9. Customize Your Financial Reports

As a school administrator or finance manager, it may be part of your job to present financial reports to stakeholders. But, are these stakeholders interested in exactly the same things presented in exactly the same way? Of course not!

When presenting financial reports to different stakeholders, always consider your audience. Those in school leadership may be interested in a detailed account of income and expenditure. This kind of report contains valuable data for projecting future budgets. They’re looking for areas to improve and focus on.

Those on the school’s governing body may be as invested in the school’s financial standing. But, they may not have comprehensive financial backgrounds. In any case, it helps to present financial reports using less technical terms. Using relatable and plain language can help your audience understand your message more clearly.

10. Consider School Accounting Software

Accounting software applications make it easier for businesses and individuals to track incomes and expenditures. General accounting tools can also help schools and other teaching institutions. However, it’s infinitely a wiser decision to invest in a school management software system that’s specifically designed to handle school finances.

School Accounting Software Features

School accounting software programs are typically integrated into school management systems. These school management software applications are designed to help school administrators, leaders, teachers, and staff deal with various administrative and operational tasks.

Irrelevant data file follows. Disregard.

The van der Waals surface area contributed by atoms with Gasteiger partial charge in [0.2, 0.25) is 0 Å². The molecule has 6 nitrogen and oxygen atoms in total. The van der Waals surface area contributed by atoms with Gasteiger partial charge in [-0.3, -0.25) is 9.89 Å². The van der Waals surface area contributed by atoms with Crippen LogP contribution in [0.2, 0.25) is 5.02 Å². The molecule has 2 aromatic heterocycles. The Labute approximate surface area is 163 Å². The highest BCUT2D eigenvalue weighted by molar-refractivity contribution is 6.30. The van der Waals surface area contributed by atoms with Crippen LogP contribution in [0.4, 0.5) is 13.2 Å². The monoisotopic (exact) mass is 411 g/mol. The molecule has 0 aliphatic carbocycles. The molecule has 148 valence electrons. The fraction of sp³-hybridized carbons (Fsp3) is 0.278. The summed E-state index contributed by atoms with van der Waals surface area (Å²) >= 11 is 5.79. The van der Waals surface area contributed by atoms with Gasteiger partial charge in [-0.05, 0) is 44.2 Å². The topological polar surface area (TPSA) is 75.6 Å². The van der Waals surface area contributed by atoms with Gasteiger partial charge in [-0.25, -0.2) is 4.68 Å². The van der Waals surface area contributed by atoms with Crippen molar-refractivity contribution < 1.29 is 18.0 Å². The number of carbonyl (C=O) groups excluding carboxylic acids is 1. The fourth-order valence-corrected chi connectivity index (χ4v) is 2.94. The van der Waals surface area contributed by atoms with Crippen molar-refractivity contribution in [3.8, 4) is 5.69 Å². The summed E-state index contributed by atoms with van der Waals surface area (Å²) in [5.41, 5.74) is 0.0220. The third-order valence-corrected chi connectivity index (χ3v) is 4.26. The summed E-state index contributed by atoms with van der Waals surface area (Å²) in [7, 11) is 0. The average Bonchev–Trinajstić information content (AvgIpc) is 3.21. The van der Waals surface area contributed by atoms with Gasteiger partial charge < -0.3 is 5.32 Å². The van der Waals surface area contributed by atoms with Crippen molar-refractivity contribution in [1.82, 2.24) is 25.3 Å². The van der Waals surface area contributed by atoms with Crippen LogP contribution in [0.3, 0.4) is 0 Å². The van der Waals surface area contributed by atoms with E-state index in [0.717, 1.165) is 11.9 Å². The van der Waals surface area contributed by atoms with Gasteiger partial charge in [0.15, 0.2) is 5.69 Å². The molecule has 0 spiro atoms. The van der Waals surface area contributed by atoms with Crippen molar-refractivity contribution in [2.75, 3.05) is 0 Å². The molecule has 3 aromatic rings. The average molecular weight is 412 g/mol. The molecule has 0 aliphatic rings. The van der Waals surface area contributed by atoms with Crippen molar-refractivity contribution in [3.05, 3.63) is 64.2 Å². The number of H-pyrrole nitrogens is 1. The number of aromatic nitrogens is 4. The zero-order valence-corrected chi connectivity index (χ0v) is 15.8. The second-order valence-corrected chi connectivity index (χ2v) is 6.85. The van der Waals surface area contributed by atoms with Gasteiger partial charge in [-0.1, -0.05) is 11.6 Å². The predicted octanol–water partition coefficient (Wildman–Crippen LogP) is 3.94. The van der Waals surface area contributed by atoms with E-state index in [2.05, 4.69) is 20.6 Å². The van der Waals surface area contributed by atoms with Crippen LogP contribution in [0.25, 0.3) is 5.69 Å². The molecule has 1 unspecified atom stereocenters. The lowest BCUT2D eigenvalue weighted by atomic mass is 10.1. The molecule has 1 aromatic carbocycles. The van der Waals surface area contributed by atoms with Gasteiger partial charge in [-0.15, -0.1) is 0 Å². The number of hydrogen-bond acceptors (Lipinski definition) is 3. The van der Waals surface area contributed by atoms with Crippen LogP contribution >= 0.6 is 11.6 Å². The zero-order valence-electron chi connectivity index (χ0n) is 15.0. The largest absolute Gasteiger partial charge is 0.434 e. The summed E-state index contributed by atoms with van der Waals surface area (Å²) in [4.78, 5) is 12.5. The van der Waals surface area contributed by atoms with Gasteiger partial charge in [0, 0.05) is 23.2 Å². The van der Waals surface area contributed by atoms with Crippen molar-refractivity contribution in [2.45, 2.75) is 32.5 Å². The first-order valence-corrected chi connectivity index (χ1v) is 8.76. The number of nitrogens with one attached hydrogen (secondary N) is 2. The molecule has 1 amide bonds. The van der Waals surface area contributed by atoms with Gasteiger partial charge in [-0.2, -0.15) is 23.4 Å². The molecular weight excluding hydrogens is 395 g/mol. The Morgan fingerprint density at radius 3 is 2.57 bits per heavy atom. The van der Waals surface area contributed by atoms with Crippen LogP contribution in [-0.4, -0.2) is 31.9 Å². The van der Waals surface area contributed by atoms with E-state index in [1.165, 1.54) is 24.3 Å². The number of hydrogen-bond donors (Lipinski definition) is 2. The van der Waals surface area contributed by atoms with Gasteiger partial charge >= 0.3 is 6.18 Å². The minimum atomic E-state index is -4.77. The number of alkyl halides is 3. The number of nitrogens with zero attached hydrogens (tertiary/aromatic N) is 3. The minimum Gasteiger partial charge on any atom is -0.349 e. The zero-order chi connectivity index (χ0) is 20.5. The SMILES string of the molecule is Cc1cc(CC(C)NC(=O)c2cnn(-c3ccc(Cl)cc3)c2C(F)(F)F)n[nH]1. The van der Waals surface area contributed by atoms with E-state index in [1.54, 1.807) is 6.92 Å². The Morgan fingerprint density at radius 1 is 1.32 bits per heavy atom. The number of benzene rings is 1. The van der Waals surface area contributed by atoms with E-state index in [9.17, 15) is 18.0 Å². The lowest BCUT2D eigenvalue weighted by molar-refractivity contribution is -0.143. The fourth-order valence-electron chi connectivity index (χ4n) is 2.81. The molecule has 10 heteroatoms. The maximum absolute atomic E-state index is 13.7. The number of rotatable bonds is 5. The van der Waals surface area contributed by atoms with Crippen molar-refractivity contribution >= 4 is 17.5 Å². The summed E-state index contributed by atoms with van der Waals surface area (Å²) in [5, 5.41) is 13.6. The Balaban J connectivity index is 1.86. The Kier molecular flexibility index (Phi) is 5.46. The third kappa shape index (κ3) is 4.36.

On the other hand, school accounting software is designed specifically to help with finances and accounting management. They aren’t exactly cheap, but you won’t have difficulty justifying the high starting costs. Just consider the following basic features of a digitalized school accounting system:

Fee Collection and Management

Collection and management of student fees may be a big part of a finance officer’s job. A school’s finance and accounting divisions will have to deal with different fees on a day-to-day basis. Tuition fees, admission fees, laboratory fees, activity fees, infrastructure funds, commute costs, hostel fees, library fees, and many others are examples.

Manual computation and management of fees can be difficult and time-consuming. Suppose a new student needs to pay his admission fees. To calculate the actual amount they have to pay, you may have to consider all the expenses mentioned above. You might also have to check whether they’re eligible for program discounts, scholarship discounts, coupons, or sibling discounts if applicable.

With a school management system, the only thing you might need from a student is their name and student number. The software program will automatically calculate the fees without error. It can also speed up the process of refund computations and fee structuring.

You may set the program up to send automatic reminders to students and their parents when school fees are almost due. You can even get instant updates on students with overdue payments. And with a click of a button, you can make and customize reports.

Income and Expense Management